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The Mobile Area Chamber Redefines its Minority Business Strategy

The Business View – April 2016 / On The Cover

4-2016 BV_GATFThe Mobile Area Chamber is doubling up its efforts to assist underutilized businesses by partnering with the Southern Region Minority Supplier Development Council (SRMSDC), a national organization with a regional office in New Orleans, in applying for the next Minority Business Development Agency (MBDA) grant.

 

Chamber officials are confident SRMSDC will be selected to take the lead in running the Mobile MBDA Business Center (MBC), as their role as operator ended on March 31.

 

A national organization can provide additional services such as ethnic minority business certifications needed for priority consideration for certain contracts and business development services. And, maybe most importantly, with many contacts at Fortune 1000 companies SRMSDC can help to open doors to Mobile area entrepreneurs.

 

Darrell Randle, the Chamber’s vice president of small business development, highlighted the Chamber’s expertise in advising, counseling and mentoring small and minority businesses, helping them compete for large-scale projects. The Chamber also helps public and private companies develop and implement supplier diversity programs. With these programs come enhanced opportunities for Mobile’s diverse companies, explained Randle. “Ultimately, what the Chamber brings to the table is the knowledge of and relationships with the local business community,” said Randle. “And, through this new partnership with SRMSDC, we have agreed on goals that will guarantee a positive impact on our local minority-owned businesses like never before.”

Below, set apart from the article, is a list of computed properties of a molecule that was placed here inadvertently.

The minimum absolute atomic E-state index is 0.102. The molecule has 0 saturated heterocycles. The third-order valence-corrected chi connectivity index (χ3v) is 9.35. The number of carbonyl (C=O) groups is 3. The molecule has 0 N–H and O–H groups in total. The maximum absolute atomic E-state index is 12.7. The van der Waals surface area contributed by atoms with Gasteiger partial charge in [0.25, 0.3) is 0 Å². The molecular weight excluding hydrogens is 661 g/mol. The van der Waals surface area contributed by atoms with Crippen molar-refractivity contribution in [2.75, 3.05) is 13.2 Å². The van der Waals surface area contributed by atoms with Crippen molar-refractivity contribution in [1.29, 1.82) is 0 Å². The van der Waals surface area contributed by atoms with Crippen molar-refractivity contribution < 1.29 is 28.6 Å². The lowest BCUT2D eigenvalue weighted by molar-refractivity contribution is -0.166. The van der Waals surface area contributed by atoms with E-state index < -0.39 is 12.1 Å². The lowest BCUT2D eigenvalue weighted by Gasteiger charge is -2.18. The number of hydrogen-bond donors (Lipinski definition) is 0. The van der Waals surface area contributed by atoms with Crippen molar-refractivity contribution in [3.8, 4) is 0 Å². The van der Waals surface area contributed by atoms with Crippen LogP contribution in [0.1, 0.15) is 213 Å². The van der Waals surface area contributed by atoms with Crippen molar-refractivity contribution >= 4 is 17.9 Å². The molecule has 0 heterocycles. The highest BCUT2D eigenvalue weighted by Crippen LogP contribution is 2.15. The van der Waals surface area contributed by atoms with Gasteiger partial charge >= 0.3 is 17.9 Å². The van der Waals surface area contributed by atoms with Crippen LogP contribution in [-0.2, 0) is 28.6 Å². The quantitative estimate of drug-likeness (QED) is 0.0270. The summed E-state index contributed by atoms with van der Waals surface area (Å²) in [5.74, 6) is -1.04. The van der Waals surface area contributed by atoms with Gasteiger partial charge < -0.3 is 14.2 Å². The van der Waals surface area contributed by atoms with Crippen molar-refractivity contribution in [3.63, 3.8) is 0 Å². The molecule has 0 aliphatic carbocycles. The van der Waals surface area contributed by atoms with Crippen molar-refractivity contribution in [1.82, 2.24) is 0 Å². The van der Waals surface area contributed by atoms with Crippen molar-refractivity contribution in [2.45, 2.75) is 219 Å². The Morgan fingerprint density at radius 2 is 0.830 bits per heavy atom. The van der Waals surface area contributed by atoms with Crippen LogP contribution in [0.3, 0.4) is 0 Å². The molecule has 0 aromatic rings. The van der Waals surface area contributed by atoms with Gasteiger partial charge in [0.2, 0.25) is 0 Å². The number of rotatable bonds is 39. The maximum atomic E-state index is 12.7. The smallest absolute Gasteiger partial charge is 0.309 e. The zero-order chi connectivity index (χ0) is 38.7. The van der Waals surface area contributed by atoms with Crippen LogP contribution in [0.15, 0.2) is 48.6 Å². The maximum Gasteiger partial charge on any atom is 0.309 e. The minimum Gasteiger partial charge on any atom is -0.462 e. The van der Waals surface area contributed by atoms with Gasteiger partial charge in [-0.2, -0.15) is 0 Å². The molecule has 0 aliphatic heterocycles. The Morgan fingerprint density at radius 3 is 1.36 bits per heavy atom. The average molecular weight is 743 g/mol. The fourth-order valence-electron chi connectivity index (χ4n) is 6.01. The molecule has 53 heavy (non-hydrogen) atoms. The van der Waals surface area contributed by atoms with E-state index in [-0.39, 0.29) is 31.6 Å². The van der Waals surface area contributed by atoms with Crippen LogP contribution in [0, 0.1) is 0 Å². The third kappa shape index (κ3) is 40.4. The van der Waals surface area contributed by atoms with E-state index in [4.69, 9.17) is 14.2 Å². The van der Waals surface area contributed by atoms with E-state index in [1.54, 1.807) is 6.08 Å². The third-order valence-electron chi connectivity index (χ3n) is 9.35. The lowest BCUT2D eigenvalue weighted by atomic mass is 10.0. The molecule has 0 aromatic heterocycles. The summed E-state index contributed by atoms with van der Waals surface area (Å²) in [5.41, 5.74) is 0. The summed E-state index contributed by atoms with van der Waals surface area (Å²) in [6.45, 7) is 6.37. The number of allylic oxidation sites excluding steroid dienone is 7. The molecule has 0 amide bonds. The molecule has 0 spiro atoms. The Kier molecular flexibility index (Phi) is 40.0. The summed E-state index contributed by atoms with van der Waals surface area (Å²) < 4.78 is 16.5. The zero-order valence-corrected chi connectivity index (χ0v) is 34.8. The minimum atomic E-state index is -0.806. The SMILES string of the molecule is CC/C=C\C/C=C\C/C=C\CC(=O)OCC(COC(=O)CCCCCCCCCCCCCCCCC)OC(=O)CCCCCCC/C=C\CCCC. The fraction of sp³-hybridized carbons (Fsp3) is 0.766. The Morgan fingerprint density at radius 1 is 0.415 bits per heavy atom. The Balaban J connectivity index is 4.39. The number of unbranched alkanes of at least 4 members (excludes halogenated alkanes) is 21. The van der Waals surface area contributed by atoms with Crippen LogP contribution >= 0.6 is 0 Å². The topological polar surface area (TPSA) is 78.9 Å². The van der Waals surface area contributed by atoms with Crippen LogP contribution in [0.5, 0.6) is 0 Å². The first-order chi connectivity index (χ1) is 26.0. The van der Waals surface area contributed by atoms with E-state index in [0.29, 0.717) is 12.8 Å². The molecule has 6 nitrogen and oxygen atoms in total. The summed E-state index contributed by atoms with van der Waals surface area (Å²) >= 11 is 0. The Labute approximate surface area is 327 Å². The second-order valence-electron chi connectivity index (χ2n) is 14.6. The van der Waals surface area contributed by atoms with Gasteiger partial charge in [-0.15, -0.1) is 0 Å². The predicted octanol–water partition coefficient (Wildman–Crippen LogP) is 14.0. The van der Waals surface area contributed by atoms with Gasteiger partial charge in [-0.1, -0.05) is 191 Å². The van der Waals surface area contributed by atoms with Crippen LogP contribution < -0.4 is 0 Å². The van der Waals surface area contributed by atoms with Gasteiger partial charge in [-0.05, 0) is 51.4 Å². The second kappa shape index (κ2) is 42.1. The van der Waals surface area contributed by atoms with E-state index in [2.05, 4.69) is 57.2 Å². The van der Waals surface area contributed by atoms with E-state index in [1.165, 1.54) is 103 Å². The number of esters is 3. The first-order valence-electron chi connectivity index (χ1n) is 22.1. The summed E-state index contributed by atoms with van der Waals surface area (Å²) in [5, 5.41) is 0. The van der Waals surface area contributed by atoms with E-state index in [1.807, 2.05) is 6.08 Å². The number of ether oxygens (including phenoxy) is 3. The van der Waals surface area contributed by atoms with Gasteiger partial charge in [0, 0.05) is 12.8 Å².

Why the Focus on Minority Business?

Nationally, the trend of big companies diversifying their supplier base continues. “Mobile’s minority businesses should have a chance at those opportunities,” Randle said.

 

But it’s more than a trend driving local efforts. “We must increase and sustain the growth of minority-owned firms to reduce unemployment levels, increase dollars flowing into the Mobile region and build wealth throughout our community,” he adds.

 

A New Initiative

The Chamber turned in some impressive results while operating the MBC over the past decade. Since 2006, the center assisted minority-owned businesses in obtaining more than $2 billion in contracts and financial assistance and helped create or retain more than 1,111 jobs.

 

But lofty federal goals with strict requirements limited the Mobile MBC’s ability to impact local businesses. As an example, only companies with gross revenues of more than $1 million were eligible for assistance.

 

Over the years, the Chamber increased its efforts to assist the underutilized business community. Some of these successes included:

  • In 2014, the Chamber’s first vice chair of minority business development was added to its governing board of directors.
  • The Chamber and its partners offered minority businesses referrals, procurement matchmaker events, networking sessions and training workshops.
  • Since 1998, the Chamber honored more than 200 minority-owned companies through awards and recognition programs, including the annual Eagle Awards, the Rev. Wesley A. James Minority Business Advocate award, Small Business of the Month, Business Spotlight and more.

 

“But we knew more was needed to have the impact we wanted,” said Randle. In 2015, the Chamber’s Growth Alliance Task Force took on a new initiative to nurture local entrepreneurs and minority business enterprises.

 

The task force is asking questions and exchanging ideas on how to get small and disadvantaged businesses to take advantage of existing resources such as: local business resource providers, funding sources, business networks, training sessions, affordable advertising and access to corporate decision makers and mentors.

 

By year’s end, the group will have a definitive plan on how the Chamber can better serve a diverse segment of the business community. Stay tuned for more.

 

Click here to read The Business View – April 2016